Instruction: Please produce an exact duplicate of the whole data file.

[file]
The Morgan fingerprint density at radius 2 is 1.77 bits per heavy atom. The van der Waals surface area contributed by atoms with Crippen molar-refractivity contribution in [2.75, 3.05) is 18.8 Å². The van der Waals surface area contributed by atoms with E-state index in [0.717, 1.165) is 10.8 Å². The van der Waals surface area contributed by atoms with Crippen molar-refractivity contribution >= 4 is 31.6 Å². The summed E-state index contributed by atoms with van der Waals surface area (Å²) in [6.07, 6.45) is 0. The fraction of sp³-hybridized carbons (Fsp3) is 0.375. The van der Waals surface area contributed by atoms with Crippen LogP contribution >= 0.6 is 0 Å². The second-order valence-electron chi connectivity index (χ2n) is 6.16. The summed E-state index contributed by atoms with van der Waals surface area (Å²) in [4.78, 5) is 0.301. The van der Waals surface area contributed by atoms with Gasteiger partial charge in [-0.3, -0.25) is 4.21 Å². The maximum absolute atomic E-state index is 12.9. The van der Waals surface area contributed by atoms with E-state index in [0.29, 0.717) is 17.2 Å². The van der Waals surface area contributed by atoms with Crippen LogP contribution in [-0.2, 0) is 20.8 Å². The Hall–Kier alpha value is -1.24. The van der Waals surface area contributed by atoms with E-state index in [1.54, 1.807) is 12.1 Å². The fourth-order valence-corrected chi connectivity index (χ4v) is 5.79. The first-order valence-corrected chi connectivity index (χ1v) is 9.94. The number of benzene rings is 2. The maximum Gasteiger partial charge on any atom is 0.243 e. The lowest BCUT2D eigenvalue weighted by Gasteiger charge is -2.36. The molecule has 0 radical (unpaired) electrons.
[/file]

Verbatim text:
The Morgan fingerprint density at radius 2 is 1.77 bits per heavy atom. The van der Waals surface area contributed by atoms with Crippen molar-refractivity contribution in [2.75, 3.05) is 18.8 Å². The van der Waals surface area contributed by atoms with E-state index in [0.717, 1.165) is 10.8 Å². The van der Waals surface area contributed by atoms with Crippen molar-refractivity contribution >= 4 is 31.6 Å². The summed E-state index contributed by atoms with van der Waals surface area (Å²) in [6.07, 6.45) is 0. The fraction of sp³-hybridized carbons (Fsp3) is 0.375. The van der Waals surface area contributed by atoms with Crippen LogP contribution >= 0.6 is 0 Å². The second-order valence-electron chi connectivity index (χ2n) is 6.16. The summed E-state index contributed by atoms with van der Waals surface area (Å²) in [4.78, 5) is 0.301. The van der Waals surface area contributed by atoms with Gasteiger partial charge in [-0.3, -0.25) is 4.21 Å². The maximum absolute atomic E-state index is 12.9. The van der Waals surface area contributed by atoms with E-state index in [0.29, 0.717) is 17.2 Å². The van der Waals surface area contributed by atoms with Crippen LogP contribution in [-0.2, 0) is 20.8 Å². The Hall–Kier alpha value is -1.24. The van der Waals surface area contributed by atoms with E-state index in [1.54, 1.807) is 12.1 Å². The fourth-order valence-corrected chi connectivity index (χ4v) is 5.79. The first-order valence-corrected chi connectivity index (χ1v) is 9.94. The number of benzene rings is 2. The maximum Gasteiger partial charge on any atom is 0.243 e. The lowest BCUT2D eigenvalue weighted by Gasteiger charge is -2.36. The molecule has 0 radical (unpaired) electrons.